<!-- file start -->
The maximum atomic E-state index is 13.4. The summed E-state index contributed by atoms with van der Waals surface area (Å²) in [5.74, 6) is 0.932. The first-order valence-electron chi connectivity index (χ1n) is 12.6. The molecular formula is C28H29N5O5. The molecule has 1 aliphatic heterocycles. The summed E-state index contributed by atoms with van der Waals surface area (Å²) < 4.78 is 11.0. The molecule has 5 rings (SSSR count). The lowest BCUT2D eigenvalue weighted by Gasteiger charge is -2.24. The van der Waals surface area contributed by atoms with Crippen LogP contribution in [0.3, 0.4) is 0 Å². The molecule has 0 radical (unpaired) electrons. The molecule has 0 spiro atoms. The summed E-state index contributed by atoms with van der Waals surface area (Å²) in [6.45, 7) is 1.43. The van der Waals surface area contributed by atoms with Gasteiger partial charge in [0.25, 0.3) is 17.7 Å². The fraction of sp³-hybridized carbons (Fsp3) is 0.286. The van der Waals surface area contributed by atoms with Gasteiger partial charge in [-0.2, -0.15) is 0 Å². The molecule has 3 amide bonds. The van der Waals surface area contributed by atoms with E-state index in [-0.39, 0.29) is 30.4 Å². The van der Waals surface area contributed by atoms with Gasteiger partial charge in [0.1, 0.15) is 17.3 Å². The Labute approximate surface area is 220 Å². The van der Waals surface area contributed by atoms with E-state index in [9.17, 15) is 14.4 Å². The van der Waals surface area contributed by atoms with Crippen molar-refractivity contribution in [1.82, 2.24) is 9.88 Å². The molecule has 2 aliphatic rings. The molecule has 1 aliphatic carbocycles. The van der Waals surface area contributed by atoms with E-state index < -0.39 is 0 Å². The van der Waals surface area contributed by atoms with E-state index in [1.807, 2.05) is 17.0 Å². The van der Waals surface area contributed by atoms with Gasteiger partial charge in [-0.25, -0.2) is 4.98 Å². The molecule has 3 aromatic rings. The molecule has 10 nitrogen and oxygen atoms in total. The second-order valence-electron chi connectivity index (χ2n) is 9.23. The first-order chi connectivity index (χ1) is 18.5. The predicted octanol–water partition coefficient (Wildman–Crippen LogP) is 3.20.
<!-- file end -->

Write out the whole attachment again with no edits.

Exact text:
The maximum atomic E-state index is 13.4. The summed E-state index contributed by atoms with van der Waals surface area (Å²) in [5.74, 6) is 0.932. The first-order valence-electron chi connectivity index (χ1n) is 12.6. The molecular formula is C28H29N5O5. The molecule has 1 aliphatic heterocycles. The summed E-state index contributed by atoms with van der Waals surface area (Å²) < 4.78 is 11.0. The molecule has 5 rings (SSSR count). The lowest BCUT2D eigenvalue weighted by Gasteiger charge is -2.24. The van der Waals surface area contributed by atoms with Crippen LogP contribution in [0.3, 0.4) is 0 Å². The molecule has 0 radical (unpaired) electrons. The molecule has 0 spiro atoms. The summed E-state index contributed by atoms with van der Waals surface area (Å²) in [6.45, 7) is 1.43. The van der Waals surface area contributed by atoms with Gasteiger partial charge in [0.25, 0.3) is 17.7 Å². The fraction of sp³-hybridized carbons (Fsp3) is 0.286. The van der Waals surface area contributed by atoms with Gasteiger partial charge in [-0.2, -0.15) is 0 Å². The molecule has 3 amide bonds. The van der Waals surface area contributed by atoms with E-state index in [-0.39, 0.29) is 30.4 Å². The van der Waals surface area contributed by atoms with Gasteiger partial charge in [0.1, 0.15) is 17.3 Å². The Labute approximate surface area is 220 Å². The van der Waals surface area contributed by atoms with E-state index in [9.17, 15) is 14.4 Å². The van der Waals surface area contributed by atoms with Crippen molar-refractivity contribution in [1.82, 2.24) is 9.88 Å². The molecule has 2 aliphatic rings. The molecule has 1 aliphatic carbocycles. The van der Waals surface area contributed by atoms with E-state index < -0.39 is 0 Å². The van der Waals surface area contributed by atoms with E-state index in [1.807, 2.05) is 17.0 Å². The van der Waals surface area contributed by atoms with Gasteiger partial charge in [-0.25, -0.2) is 4.98 Å². The molecule has 3 aromatic rings. The molecule has 10 nitrogen and oxygen atoms in total. The second-order valence-electron chi connectivity index (χ2n) is 9.23. The first-order chi connectivity index (χ1) is 18.5. The predicted octanol–water partition coefficient (Wildman–Crippen LogP) is 3.20.